A Nation of Counterfeiters

Author: Stephen Mihm

Publisher: Harvard University Press

ISBN: 0674041011

Category: History

Page: 469

View: 2380

Prior to the Civil War, the United States did not have a single, national currency. Counterfeiters flourished amid this anarchy, putting vast quantities of bogus bills into circulation. Their success, Mihm reveals, is more than an entertaining tale of criminal enterprise: it is the story of the rise of a country defined by freewheeling capitalism and little government control. Mihm shows how eventually the older monetary system was dismantled, along with the counterfeit economy it sustained.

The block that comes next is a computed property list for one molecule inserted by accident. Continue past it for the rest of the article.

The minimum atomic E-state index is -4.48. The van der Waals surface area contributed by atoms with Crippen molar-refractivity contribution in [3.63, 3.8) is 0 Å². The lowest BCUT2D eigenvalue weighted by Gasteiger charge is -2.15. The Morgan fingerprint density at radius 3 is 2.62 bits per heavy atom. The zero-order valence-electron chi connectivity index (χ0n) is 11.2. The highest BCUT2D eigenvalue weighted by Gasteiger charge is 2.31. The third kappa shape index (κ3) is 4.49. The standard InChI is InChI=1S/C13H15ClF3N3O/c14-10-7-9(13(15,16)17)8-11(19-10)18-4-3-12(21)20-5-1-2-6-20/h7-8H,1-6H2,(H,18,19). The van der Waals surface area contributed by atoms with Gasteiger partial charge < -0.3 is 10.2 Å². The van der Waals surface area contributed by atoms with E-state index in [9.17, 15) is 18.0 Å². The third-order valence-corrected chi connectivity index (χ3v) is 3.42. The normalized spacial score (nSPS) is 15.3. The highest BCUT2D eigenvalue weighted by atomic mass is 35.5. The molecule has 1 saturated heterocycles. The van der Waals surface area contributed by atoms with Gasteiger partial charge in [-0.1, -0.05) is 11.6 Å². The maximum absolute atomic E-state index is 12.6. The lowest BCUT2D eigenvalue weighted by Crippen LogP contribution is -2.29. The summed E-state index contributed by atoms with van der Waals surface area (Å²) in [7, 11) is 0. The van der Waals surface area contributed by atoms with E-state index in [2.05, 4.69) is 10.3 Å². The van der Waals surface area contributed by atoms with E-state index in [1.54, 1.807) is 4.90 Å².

American Capitalism

New Histories

Author: Sven Beckert,Christine Desan

Publisher: Columbia University Press

ISBN: 0231546068

Category: Business & Economics

Page: 432

View: 9992